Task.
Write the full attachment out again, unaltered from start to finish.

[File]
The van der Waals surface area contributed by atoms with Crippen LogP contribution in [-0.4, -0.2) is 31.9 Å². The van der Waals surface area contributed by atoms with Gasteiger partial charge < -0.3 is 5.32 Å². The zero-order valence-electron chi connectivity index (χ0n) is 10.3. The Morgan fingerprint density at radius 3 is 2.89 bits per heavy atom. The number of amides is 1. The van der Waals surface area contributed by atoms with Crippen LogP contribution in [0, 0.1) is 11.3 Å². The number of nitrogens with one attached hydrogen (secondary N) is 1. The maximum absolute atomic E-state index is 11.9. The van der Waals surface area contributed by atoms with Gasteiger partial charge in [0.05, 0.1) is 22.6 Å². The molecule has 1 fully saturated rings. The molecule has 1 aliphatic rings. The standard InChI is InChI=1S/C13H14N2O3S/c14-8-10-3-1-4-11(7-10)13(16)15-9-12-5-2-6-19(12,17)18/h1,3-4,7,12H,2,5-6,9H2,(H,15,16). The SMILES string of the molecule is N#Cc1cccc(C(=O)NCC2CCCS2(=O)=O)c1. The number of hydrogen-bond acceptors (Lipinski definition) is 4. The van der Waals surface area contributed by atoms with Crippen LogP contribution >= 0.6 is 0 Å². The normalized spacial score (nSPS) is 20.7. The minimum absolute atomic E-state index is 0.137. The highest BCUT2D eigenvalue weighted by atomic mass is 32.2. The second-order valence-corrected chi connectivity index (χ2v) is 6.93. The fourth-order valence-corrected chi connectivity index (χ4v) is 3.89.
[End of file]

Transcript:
The van der Waals surface area contributed by atoms with Crippen LogP contribution in [-0.4, -0.2) is 31.9 Å². The van der Waals surface area contributed by atoms with Gasteiger partial charge < -0.3 is 5.32 Å². The zero-order valence-electron chi connectivity index (χ0n) is 10.3. The Morgan fingerprint density at radius 3 is 2.89 bits per heavy atom. The number of amides is 1. The van der Waals surface area contributed by atoms with Crippen LogP contribution in [0, 0.1) is 11.3 Å². The number of nitrogens with one attached hydrogen (secondary N) is 1. The maximum absolute atomic E-state index is 11.9. The van der Waals surface area contributed by atoms with Gasteiger partial charge in [0.05, 0.1) is 22.6 Å². The molecule has 1 fully saturated rings. The molecule has 1 aliphatic rings. The standard InChI is InChI=1S/C13H14N2O3S/c14-8-10-3-1-4-11(7-10)13(16)15-9-12-5-2-6-19(12,17)18/h1,3-4,7,12H,2,5-6,9H2,(H,15,16). The SMILES string of the molecule is N#Cc1cccc(C(=O)NCC2CCCS2(=O)=O)c1. The number of hydrogen-bond acceptors (Lipinski definition) is 4. The van der Waals surface area contributed by atoms with Crippen LogP contribution >= 0.6 is 0 Å². The normalized spacial score (nSPS) is 20.7. The minimum absolute atomic E-state index is 0.137. The highest BCUT2D eigenvalue weighted by atomic mass is 32.2. The second-order valence-corrected chi connectivity index (χ2v) is 6.93. The fourth-order valence-corrected chi connectivity index (χ4v) is 3.89.